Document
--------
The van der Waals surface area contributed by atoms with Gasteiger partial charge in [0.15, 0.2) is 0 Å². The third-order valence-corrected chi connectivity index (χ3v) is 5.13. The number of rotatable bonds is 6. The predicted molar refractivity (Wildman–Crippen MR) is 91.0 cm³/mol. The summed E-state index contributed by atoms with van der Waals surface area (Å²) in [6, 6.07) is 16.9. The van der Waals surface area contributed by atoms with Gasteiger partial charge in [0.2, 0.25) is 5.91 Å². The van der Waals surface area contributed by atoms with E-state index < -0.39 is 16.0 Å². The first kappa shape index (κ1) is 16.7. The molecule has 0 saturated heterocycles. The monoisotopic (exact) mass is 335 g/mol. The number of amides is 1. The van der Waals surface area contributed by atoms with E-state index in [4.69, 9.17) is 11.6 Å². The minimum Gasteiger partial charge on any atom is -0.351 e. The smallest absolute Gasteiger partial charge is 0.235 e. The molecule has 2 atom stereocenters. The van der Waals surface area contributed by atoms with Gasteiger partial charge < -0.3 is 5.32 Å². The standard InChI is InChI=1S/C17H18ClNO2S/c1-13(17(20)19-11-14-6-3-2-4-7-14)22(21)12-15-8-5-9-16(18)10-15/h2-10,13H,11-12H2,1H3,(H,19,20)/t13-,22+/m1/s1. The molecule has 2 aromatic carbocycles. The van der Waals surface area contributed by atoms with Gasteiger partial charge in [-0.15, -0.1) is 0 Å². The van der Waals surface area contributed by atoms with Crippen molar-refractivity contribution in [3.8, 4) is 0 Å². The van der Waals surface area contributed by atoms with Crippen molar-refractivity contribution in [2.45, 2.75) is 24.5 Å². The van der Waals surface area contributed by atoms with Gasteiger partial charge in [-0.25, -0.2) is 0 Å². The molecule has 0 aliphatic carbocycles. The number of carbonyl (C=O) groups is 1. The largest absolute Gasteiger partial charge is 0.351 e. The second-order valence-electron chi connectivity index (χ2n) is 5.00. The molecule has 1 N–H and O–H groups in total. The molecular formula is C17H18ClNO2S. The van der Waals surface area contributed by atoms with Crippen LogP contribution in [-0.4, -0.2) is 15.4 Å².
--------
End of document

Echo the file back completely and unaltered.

The van der Waals surface area contributed by atoms with Gasteiger partial charge in [0.15, 0.2) is 0 Å². The third-order valence-corrected chi connectivity index (χ3v) is 5.13. The number of rotatable bonds is 6. The predicted molar refractivity (Wildman–Crippen MR) is 91.0 cm³/mol. The summed E-state index contributed by atoms with van der Waals surface area (Å²) in [6, 6.07) is 16.9. The van der Waals surface area contributed by atoms with Gasteiger partial charge in [0.2, 0.25) is 5.91 Å². The van der Waals surface area contributed by atoms with E-state index < -0.39 is 16.0 Å². The first kappa shape index (κ1) is 16.7. The molecule has 0 saturated heterocycles. The monoisotopic (exact) mass is 335 g/mol. The number of amides is 1. The van der Waals surface area contributed by atoms with E-state index in [4.69, 9.17) is 11.6 Å². The minimum Gasteiger partial charge on any atom is -0.351 e. The smallest absolute Gasteiger partial charge is 0.235 e. The molecule has 2 atom stereocenters. The van der Waals surface area contributed by atoms with Gasteiger partial charge < -0.3 is 5.32 Å². The standard InChI is InChI=1S/C17H18ClNO2S/c1-13(17(20)19-11-14-6-3-2-4-7-14)22(21)12-15-8-5-9-16(18)10-15/h2-10,13H,11-12H2,1H3,(H,19,20)/t13-,22+/m1/s1. The molecule has 2 aromatic carbocycles. The van der Waals surface area contributed by atoms with Gasteiger partial charge in [-0.15, -0.1) is 0 Å². The van der Waals surface area contributed by atoms with Crippen molar-refractivity contribution in [3.8, 4) is 0 Å². The van der Waals surface area contributed by atoms with Crippen molar-refractivity contribution in [2.45, 2.75) is 24.5 Å². The van der Waals surface area contributed by atoms with Gasteiger partial charge in [-0.25, -0.2) is 0 Å². The molecule has 0 aliphatic carbocycles. The number of carbonyl (C=O) groups is 1. The largest absolute Gasteiger partial charge is 0.351 e. The second-order valence-electron chi connectivity index (χ2n) is 5.00. The molecule has 1 N–H and O–H groups in total. The molecular formula is C17H18ClNO2S. The van der Waals surface area contributed by atoms with Crippen LogP contribution in [-0.4, -0.2) is 15.4 Å².